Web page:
Untargeted cyberattacks

Untargeted cyberattacks are the most common and prevalent forms of malicious threats. Unlike targeted attacks, where the scam is specifically tailored to attack the victim, untargeted attackers do not target specific individuals or organizations. Threat actors aim to target as many computers, individuals and organizations as possible. Malware, worms or viruses are indiscriminately sent through emails to hundreds or thousands, or even millions of email addresses via the internet. Untargeted cyberattacks are easier to execute but are less destructive than targeted attacks.

Stages of cyberattacks

Both targeted and untargeted cyberattacks have a number of common stages. Listed below are four main phases that are common in most cyberattacks.

  1. Survey: This stage is also known as intelligence gathering, where threat actors look to gather as much information as they can. They leverage publicly available information through social media or domain name management services to learn about targets’ IT environments, organizational structure, computers, systems and so on.
  2. Point of entry: Once threat actors gather essential information and identify potential vulnerabilities, the next step is to exploit those vulnerabilities. At this stage, the attackers try to break into an organization’s network or services using various delivery methods, such as malicious emails, the dissemination of infected USB drives and zero-day exploits.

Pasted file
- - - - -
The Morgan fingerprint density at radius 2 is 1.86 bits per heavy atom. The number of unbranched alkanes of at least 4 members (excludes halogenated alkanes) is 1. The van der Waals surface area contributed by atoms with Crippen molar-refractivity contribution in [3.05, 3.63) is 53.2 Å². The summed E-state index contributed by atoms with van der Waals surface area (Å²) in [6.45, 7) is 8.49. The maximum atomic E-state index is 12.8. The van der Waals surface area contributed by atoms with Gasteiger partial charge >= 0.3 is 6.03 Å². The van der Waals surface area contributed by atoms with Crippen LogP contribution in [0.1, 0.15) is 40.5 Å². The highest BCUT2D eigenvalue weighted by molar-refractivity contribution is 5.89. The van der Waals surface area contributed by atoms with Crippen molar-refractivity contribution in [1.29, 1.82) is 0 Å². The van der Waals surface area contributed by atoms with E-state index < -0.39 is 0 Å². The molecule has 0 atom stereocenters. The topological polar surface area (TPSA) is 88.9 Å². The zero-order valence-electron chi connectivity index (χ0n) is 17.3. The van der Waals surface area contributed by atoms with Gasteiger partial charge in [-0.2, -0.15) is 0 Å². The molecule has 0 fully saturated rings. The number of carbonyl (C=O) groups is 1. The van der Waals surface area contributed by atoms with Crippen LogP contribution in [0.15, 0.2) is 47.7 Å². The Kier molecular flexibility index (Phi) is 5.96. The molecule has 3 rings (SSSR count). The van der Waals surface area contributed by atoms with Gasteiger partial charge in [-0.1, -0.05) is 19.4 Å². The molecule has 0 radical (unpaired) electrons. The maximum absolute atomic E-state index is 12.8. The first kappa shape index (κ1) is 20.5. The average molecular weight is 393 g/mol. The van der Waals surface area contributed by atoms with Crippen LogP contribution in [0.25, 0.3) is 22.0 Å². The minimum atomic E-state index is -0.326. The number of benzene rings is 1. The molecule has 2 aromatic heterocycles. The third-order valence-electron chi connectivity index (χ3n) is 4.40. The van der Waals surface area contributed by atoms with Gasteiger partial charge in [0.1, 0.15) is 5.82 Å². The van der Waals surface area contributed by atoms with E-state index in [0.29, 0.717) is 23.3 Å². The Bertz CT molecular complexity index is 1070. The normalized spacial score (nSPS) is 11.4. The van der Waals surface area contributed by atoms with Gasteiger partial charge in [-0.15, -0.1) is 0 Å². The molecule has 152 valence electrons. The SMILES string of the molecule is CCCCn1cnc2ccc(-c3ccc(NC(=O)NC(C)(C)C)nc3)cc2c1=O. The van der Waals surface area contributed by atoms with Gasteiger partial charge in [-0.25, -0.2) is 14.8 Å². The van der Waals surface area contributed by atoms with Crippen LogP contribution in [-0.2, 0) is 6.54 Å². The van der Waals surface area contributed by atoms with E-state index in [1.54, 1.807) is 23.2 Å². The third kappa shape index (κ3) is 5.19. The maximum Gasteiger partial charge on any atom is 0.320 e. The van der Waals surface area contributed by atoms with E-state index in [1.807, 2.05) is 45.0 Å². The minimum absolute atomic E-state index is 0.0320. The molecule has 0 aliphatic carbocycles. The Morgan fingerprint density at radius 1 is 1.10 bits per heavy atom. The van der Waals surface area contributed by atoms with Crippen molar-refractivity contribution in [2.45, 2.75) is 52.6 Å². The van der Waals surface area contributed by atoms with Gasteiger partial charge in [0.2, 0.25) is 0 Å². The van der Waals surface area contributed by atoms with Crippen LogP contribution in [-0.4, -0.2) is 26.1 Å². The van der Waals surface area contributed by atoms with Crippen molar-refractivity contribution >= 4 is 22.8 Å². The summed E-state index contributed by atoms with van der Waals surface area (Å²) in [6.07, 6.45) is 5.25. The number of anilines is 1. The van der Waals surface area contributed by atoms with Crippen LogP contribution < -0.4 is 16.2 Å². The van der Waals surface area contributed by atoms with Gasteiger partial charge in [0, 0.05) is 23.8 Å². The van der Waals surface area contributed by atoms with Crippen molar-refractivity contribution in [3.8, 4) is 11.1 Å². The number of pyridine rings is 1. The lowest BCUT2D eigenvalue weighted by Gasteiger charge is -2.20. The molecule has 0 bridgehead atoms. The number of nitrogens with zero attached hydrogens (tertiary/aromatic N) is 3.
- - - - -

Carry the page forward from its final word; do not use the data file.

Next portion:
3. Breach: This stage is where the action takes place. Once they’re able to successfully breach an organization’s defenses by exploiting vulnerabilities, they can achieve full control over the targets’ networks or devices, make changes that may render devices useless or gain access to other accounts and information.
  4. Affect: Data exfiltration is the main objective in most cyberattacks. Once inside a system or network, the threat actor identifies critical assets and isolates them, paving the way for future exfiltration. Threat actors move laterally, exploring other systems, carrying out activities, seeking valuable information (intellectual property, trade secrets or customer information) and systems they can gain access to or infect.

What are the top five cyberattacks?

Last year, we witnessed a barrage of cyberattacks, wreaking havoc on businesses, government organizations and individuals alike. Unfortunately, the threats still loom large. IBM Security® X-Force® investigated and analyzed the trends and attack patterns. Let’s take a closer look at the top five cyberattacks, according to IBM’s X-Force Threat Intelligence Index 2022. 

1. Ransomware

Ransomware accounted for 21% of all attacks in 2021 and continues to be the top attack type as per X-Force. Although the X-Force research and Sophos’ The State of Ransomware 2021 report found that the number of ransomware attacks is declining, the severity and cost of remediation of ransomware attacks are increasing significantly.